Legislation seeking to mandate use of the King James Bible as the primary text for all elective courses about the Old and New Testaments in Oklahoma public schools is the kind of bill lawmakers should reject early during the upcoming session. 

Senate Bill 1161, introduced by state Sen. George Burns, R-Pollard, is certain to draw legal challenges. While its author couched his proposal on a supposed need for historical accuracy, it prompts concerns about the establishment of an official state religion — the idea lends credence to the state's endorsement of a religious preference. 

We have no qualms about elective courses in public schools that use the Bible as a teaching tool or when the Bible constitutes the content of course curriculum. But there are many versions of the Bible — the Catholic Church adopted a version with seven more books in the Old Testament than the Bible used by most Protestant churches — but its use during the 18th century by the founders of this nation and the fact that it is in the public domain are not compelling reasons that would justify the state's endorsement of the King James Bible.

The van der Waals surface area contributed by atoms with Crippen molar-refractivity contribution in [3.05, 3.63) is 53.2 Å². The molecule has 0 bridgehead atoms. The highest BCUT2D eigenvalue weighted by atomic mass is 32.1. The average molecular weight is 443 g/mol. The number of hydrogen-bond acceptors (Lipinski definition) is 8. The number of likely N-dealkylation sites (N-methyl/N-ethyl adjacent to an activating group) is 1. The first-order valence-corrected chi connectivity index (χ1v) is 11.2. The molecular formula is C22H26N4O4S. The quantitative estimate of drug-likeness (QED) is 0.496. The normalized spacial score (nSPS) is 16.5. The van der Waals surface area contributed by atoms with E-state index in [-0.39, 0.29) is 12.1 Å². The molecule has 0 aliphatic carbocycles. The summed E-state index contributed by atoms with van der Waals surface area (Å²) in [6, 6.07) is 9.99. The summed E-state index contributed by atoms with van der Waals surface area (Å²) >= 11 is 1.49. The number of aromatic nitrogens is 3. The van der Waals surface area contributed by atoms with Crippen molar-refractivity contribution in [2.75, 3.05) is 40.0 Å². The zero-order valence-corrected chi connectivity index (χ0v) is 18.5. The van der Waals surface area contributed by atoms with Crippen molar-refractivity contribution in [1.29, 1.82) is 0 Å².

Cherity Pennington, president of Oklahoma Library Association, said copies of the Bible and other religious texts can be found at most school libraries across the state. Decisions about what to add to library collections, she said, typically are guided by a school's curriculum needs and age appropriateness of materials.

The King James version of the Bible, for example, is more likely to be found in libraries at high schools because of its strong influence on English literature. Librarians at middle schools tend to stock easier-to-read versions for students who are studying religion as part of a sixth- or seventh-grade social studies course.

Many Europeans who fled to North America did so to escape persecution for religious beliefs or practices. The notion that people should be free to practice the religion of their own choosing without interference from the government is a fundamental principle of our constitutional republic. 

SB 1611 cuts against that freedom, which is enshrined in the First Amendment to the U.S. Constitution. Passing this measure would be a step in the wrong direction.

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